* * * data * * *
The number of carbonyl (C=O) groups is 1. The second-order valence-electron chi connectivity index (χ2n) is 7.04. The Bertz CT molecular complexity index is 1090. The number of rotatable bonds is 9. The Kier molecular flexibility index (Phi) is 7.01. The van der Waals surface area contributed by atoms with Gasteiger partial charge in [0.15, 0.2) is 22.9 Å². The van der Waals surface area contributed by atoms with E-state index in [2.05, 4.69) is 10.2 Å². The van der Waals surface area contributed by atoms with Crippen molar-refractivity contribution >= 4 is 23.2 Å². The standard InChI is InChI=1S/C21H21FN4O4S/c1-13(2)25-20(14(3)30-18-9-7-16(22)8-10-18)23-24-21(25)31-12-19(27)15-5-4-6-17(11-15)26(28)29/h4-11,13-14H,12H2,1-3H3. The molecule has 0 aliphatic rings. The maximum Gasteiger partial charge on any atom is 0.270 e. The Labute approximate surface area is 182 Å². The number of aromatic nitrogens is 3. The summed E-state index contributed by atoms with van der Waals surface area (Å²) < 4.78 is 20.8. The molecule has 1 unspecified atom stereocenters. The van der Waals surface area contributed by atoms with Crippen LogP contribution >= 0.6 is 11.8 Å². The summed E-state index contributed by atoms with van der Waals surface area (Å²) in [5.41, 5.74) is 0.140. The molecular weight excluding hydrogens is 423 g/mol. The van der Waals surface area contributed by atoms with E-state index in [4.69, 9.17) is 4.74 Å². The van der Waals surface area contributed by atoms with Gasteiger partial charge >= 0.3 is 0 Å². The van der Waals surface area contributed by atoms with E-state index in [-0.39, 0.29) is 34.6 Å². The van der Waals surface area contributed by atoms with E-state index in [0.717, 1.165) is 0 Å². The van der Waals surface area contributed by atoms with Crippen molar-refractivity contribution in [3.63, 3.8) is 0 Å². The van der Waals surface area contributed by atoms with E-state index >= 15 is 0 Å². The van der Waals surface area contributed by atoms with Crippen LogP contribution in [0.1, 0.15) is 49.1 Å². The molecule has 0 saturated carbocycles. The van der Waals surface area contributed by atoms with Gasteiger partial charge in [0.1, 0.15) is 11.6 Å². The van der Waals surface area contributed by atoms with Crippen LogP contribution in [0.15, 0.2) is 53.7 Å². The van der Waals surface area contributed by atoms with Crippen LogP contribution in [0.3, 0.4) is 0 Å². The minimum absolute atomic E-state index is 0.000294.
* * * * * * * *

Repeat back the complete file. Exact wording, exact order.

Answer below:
The number of carbonyl (C=O) groups is 1. The second-order valence-electron chi connectivity index (χ2n) is 7.04. The Bertz CT molecular complexity index is 1090. The number of rotatable bonds is 9. The Kier molecular flexibility index (Phi) is 7.01. The van der Waals surface area contributed by atoms with Gasteiger partial charge in [0.15, 0.2) is 22.9 Å². The van der Waals surface area contributed by atoms with E-state index in [2.05, 4.69) is 10.2 Å². The van der Waals surface area contributed by atoms with Crippen molar-refractivity contribution >= 4 is 23.2 Å². The standard InChI is InChI=1S/C21H21FN4O4S/c1-13(2)25-20(14(3)30-18-9-7-16(22)8-10-18)23-24-21(25)31-12-19(27)15-5-4-6-17(11-15)26(28)29/h4-11,13-14H,12H2,1-3H3. The molecule has 0 aliphatic rings. The maximum Gasteiger partial charge on any atom is 0.270 e. The Labute approximate surface area is 182 Å². The number of aromatic nitrogens is 3. The summed E-state index contributed by atoms with van der Waals surface area (Å²) < 4.78 is 20.8. The molecule has 1 unspecified atom stereocenters. The van der Waals surface area contributed by atoms with Crippen LogP contribution >= 0.6 is 11.8 Å². The summed E-state index contributed by atoms with van der Waals surface area (Å²) in [5.41, 5.74) is 0.140. The molecular weight excluding hydrogens is 423 g/mol. The van der Waals surface area contributed by atoms with E-state index in [4.69, 9.17) is 4.74 Å². The van der Waals surface area contributed by atoms with Gasteiger partial charge >= 0.3 is 0 Å². The van der Waals surface area contributed by atoms with E-state index in [-0.39, 0.29) is 34.6 Å². The van der Waals surface area contributed by atoms with E-state index in [0.717, 1.165) is 0 Å². The van der Waals surface area contributed by atoms with Crippen molar-refractivity contribution in [3.63, 3.8) is 0 Å². The van der Waals surface area contributed by atoms with E-state index >= 15 is 0 Å². The van der Waals surface area contributed by atoms with Crippen LogP contribution in [0.1, 0.15) is 49.1 Å². The molecule has 0 saturated carbocycles. The van der Waals surface area contributed by atoms with Gasteiger partial charge in [0.1, 0.15) is 11.6 Å². The van der Waals surface area contributed by atoms with Crippen LogP contribution in [0.15, 0.2) is 53.7 Å². The van der Waals surface area contributed by atoms with Crippen LogP contribution in [0.3, 0.4) is 0 Å². The minimum absolute atomic E-state index is 0.000294.